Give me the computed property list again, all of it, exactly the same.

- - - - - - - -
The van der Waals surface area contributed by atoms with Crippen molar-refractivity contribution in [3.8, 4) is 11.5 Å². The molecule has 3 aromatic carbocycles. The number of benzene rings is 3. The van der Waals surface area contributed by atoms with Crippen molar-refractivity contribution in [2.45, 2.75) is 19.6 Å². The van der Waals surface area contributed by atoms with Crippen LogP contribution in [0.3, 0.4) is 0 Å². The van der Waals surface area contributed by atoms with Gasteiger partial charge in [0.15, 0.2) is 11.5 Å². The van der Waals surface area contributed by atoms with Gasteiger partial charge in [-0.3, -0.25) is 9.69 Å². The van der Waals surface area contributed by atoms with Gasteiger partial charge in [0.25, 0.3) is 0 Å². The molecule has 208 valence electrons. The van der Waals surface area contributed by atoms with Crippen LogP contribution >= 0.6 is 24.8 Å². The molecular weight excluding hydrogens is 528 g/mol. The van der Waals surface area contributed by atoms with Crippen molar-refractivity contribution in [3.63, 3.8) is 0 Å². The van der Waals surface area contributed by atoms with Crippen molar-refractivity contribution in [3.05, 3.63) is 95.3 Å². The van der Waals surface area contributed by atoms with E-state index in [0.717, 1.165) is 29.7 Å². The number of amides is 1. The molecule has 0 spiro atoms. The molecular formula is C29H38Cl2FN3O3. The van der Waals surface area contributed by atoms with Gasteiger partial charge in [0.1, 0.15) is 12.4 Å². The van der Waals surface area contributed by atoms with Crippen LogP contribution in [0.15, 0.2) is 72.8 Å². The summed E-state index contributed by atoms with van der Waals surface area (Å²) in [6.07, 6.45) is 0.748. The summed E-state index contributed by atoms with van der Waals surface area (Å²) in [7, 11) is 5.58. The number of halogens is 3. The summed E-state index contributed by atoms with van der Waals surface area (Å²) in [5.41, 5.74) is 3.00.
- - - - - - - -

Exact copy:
The van der Waals surface area contributed by atoms with Crippen molar-refractivity contribution in [3.8, 4) is 11.5 Å². The molecule has 3 aromatic carbocycles. The number of benzene rings is 3. The van der Waals surface area contributed by atoms with Crippen molar-refractivity contribution in [2.45, 2.75) is 19.6 Å². The van der Waals surface area contributed by atoms with Crippen LogP contribution in [0.3, 0.4) is 0 Å². The van der Waals surface area contributed by atoms with Gasteiger partial charge in [0.15, 0.2) is 11.5 Å². The van der Waals surface area contributed by atoms with Gasteiger partial charge in [-0.3, -0.25) is 9.69 Å². The van der Waals surface area contributed by atoms with Gasteiger partial charge in [0.25, 0.3) is 0 Å². The molecule has 208 valence electrons. The van der Waals surface area contributed by atoms with Crippen LogP contribution >= 0.6 is 24.8 Å². The molecular weight excluding hydrogens is 528 g/mol. The van der Waals surface area contributed by atoms with Crippen molar-refractivity contribution in [3.63, 3.8) is 0 Å². The van der Waals surface area contributed by atoms with Crippen molar-refractivity contribution in [3.05, 3.63) is 95.3 Å². The van der Waals surface area contributed by atoms with E-state index in [0.717, 1.165) is 29.7 Å². The number of amides is 1. The molecule has 0 spiro atoms. The molecular formula is C29H38Cl2FN3O3. The van der Waals surface area contributed by atoms with Gasteiger partial charge in [0.1, 0.15) is 12.4 Å². The van der Waals surface area contributed by atoms with Crippen LogP contribution in [0.15, 0.2) is 72.8 Å². The summed E-state index contributed by atoms with van der Waals surface area (Å²) in [6.07, 6.45) is 0.748. The summed E-state index contributed by atoms with van der Waals surface area (Å²) in [7, 11) is 5.58. The number of halogens is 3. The summed E-state index contributed by atoms with van der Waals surface area (Å²) in [5.41, 5.74) is 3.00.